I moved to Nottingham around five years ago1 from London and was eager to get to know the city. One of the places I heard about was the Nottingham Hackspace. Then, I forgot about it. Then we weren’t allowed out of our houses for a short while. Then I completely forgot about it, until I found a flyer about it in a doughnut shop, completely by coincidence.

A nottinghack flyer found in Doughnots, 29th March 2024

I found the flyer on the 29th of March, and by 10th April I had attended one of the Wednesday tours and signed up. The next day I was in there to self-register my access card. Since then, I’ve spent a considerable amount of time there!

If you don’t know what a Hackspace is, then you’ll be kicking yourself in a moment! There is likely one near you, but I believe I lucked out by having the Nottingham one be my base. There are a few around the country though.

A hack space is using the old meaning of “hack”: hacking something together. It’s not the computery “hack”, although we’ve no shortage of software developers. By and large though, it’s a maker’s space. People contribute time and resources, and that builds to a really love community and a surprising number of gadgets, tools, and new hobbies to pick up.

At Nottingham Hackspace, we’re spread over two floors. You can see the floor plan on our wiki. We have a soft crafts room (sewing machines, an overlocker, an industrial sewing machine, an embroidery machine, a cutting plotter, sublimation printers, a large amount of fabric and threads), a wood working workshop (hand tools, jigsaws, routers, bandsaws, a planer, a thicknesser, a lathe, a scrollsaw), a metal working area (with many tools, including welders, that I couldn’t even guess what they are), bike repair shop (which is a bit of a state at the moment - but it exists), a screenprinting and dark room, a spraypaint booth, a CNC, a laser CNC machine, an electronics bay (a whole wall of resistors, solidering tools, other things I don’t recognise yet), a comfy area with a projector and a museum of archaic tech, a studio with desks, a meeting and coworking room, a classroom fitted for dozens of people, and a fully fitted kitchen.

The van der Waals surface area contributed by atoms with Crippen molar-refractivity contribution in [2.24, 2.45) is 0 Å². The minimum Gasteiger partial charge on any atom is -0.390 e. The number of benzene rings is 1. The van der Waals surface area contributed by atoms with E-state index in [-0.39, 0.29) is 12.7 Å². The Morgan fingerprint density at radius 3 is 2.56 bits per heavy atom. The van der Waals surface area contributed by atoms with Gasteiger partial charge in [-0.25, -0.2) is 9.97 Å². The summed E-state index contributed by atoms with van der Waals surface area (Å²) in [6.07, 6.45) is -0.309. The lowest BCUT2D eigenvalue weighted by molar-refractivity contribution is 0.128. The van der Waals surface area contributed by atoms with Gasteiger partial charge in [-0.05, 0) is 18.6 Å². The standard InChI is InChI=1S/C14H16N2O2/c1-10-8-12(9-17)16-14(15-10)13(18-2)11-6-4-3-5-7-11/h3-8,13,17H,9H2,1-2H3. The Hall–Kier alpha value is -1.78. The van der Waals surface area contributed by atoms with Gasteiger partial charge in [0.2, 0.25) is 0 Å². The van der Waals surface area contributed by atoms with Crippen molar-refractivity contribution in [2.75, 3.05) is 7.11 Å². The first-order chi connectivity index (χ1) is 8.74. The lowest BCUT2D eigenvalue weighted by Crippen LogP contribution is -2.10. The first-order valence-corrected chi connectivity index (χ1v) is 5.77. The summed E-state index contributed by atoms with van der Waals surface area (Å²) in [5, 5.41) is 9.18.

I’ve certainly missed out some tools.

It’s all been donated or fund raised by the community.

You get 24 hour access to the building and tools.

I’ve not even mentioned the community, which is truly lovely. There are regular film nights, a combat robot club, a radio club, social Wednesdays, and loads of other reasons people come and gather for. Even when nothing is organised, you’ll often still find someone up for a chat. Going up to a stranger and asking “what are you working on today?” is downright weird outside of the space, but inside total strangers will approach each other to have a chat.

We have over 500 members (with around 150 members actively coming in in any given month) and everyone I’ve met has been great to chat to. Not a bad egg amongst them.